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Figure 7-16: The logged-on user can deny remote desktop connection You can make Remote Desktop connections through NAT devices to hosts on the Internet. A technology available in Windows Server 2008 called Terminal Services Gateway allows users to make Remote Desktop connections from hosts that have Internet connectivity to hosts on an internal protected network. It is possible to make Remote Desktop connections over modem and VPN links. Remote Desktop connections can use both the IPv4 and IPv6 protocol and it is possible to make a Remote Desktop connection when a computer connects to the network using DirectAccess. Configuring Remote Desktop You can make remote desktop connections only to computers running the Professional, Enterprise, and Ultimate editions of Windows 7. Other editions of Windows 7 do not support incoming Remote Desktop connections, but all editions include the Remote Desktop client software. Remote Desktop is not enabled by default on computers running Windows 7. You can enable it on the Remote tab of the System Properties dialog box, which is shown in Figure 7-17. When you enable Remote Desktop you need to choose whether to allow connections from computers running any version of Remote Desktop or to restrict connections to computers running Remote Desktop with Network Level Authentication. Only clients running Windows Vista and Windows 7 support Network Level Authentication by default. It is possible to configure computers running Windows XP with SP3 to support Network Level Authentication, but this feature is not enabled by default. If you need to connect to a client running Windows 7 from a client running Windows XP client that does not have SP3 applied, it is necessary to configure the option that allows connections from computers running any version of Remote Desktop.
Figure 7-17: Enable Remote Desktop When you enable Remote Desktop, Windows Firewall automatically updates rules to allow Remote Desktop connections to be made to the computer. If you reset Windows Firewall to its default settings, you need to re-enable the Remote Desktop firewall rules manually. You can also re-enable these rules by disabling and then re-enabling Remote Desktop. If you want to allow a standard user to connect remotely using Remote Desktop, you must add her account to the local Remote Desktop Users group. Only members of the Administrators and Remote Desktop Users local groups are able to make connections to a client running Windows 7 using Remote Desktop. When you click the Select Users button on the Remote tab of the System Properties dialog box, it opens the Remote Desktop Users dialog box, as shown in Figure 7-18. Any user you add using this dialog box is added automatically to the Remote Desktop Users group and this list displays all current members of that group, no matter what method was used to add the user accounts.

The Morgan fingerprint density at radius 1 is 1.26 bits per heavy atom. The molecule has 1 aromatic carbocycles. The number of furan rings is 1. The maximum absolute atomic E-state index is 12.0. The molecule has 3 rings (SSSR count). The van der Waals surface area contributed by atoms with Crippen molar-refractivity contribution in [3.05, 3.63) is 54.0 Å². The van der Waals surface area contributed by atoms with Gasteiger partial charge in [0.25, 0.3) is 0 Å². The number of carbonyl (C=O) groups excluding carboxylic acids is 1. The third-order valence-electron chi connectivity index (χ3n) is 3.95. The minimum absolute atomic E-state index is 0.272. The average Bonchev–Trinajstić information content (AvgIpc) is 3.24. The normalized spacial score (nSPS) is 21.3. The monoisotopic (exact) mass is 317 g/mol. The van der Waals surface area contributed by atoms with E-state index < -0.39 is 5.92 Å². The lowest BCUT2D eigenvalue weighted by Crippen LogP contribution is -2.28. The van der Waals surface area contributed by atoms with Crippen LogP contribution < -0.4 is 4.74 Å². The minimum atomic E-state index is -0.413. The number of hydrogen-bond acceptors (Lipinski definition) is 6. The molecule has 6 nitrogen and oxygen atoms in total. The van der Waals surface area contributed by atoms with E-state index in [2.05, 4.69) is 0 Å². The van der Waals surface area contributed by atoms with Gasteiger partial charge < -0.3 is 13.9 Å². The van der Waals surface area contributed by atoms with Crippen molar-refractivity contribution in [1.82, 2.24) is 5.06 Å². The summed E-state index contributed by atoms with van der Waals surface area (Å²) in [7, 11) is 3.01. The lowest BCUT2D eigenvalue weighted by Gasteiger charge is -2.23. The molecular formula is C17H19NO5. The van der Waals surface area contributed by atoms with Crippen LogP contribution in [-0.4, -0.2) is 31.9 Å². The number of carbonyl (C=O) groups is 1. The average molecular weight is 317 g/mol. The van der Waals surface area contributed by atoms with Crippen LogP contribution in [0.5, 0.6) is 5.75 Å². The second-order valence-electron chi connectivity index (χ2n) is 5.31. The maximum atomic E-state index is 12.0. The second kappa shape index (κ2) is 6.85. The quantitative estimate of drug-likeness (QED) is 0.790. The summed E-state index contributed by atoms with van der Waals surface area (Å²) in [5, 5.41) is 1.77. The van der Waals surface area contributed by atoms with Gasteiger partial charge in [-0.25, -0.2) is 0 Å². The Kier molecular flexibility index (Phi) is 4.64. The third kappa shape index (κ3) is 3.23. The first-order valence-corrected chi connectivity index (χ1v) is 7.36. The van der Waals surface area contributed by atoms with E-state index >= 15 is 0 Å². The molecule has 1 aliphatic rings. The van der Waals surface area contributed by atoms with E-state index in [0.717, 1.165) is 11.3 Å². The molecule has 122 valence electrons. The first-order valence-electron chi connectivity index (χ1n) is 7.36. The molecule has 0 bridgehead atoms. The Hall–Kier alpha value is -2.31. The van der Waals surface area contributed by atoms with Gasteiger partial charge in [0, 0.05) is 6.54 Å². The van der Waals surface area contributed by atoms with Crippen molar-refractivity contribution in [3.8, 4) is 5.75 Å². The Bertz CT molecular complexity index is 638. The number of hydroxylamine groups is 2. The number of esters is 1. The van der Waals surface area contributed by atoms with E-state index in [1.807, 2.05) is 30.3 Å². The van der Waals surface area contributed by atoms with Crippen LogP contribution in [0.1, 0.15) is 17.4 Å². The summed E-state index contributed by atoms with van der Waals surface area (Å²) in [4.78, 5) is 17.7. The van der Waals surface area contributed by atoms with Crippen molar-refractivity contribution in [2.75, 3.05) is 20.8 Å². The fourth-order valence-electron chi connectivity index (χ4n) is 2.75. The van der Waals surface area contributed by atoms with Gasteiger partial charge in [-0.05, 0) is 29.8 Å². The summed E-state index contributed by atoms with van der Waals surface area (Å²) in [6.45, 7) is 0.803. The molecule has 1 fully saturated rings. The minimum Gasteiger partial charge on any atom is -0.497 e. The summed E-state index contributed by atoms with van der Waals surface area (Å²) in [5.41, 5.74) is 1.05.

Figure 7-18: Remote Desktop Users You will configure Remote Desktop in the practice at the end of this lesson. Remote Assistance Both Remote Assistance and Remote Desktop allow the user at the management computer to see the desktop and applications that are present on the remote computer. The difference between Windows Remote Assistance and Remote Desktop is that a user is logged on to the remote computer and initiates the remote assistance session, whereas a Remote Desktop session is initiated on the management computer. Remote Assistance is a support tool used by help-desk staff to allow them to view the screen of the person to whom they are providing assistance. Remote Assistance reduces the need for nontechnical users to accurately describe the problem that they are having with their computers because support personnel can see the desktop directly. Unlike the version of Remote Assistance that shipped with Windows XP, the version of Remote Assistance that is included with Windows 7 does not include a voice client. If you are going to talk to the person whom you are helping using Remote Assistance, you are going to have to use another method, such as the telephone. Remote Assistance can be used only with the permission of the person that is logged on to the remote computer. Remote Assistance invitations can be used for only a limited time, and once the Remote Assistance application is closed, it is not possible to connect to the remote computer through a Remote Assistance session. The person logged on to the remote computer can terminate the Remote Assistance session at any time. The default connection setting for Remote Assistance has the person providing assistance only able to view, but not interact, with the desktop on the remote computer. The person providing assistance can request control, as shown in Figure 7-19, which allows him to interact directly. This is useful if the person providing assistance needs to respond to a User Account Control prompt. The person receiving the assistance can return the session to view only by clicking the Stop Sharing button on the Windows Remote Assistance control. They can also block the person helping them from viewing their desktop temporarily by pausing the Remote Assistance session.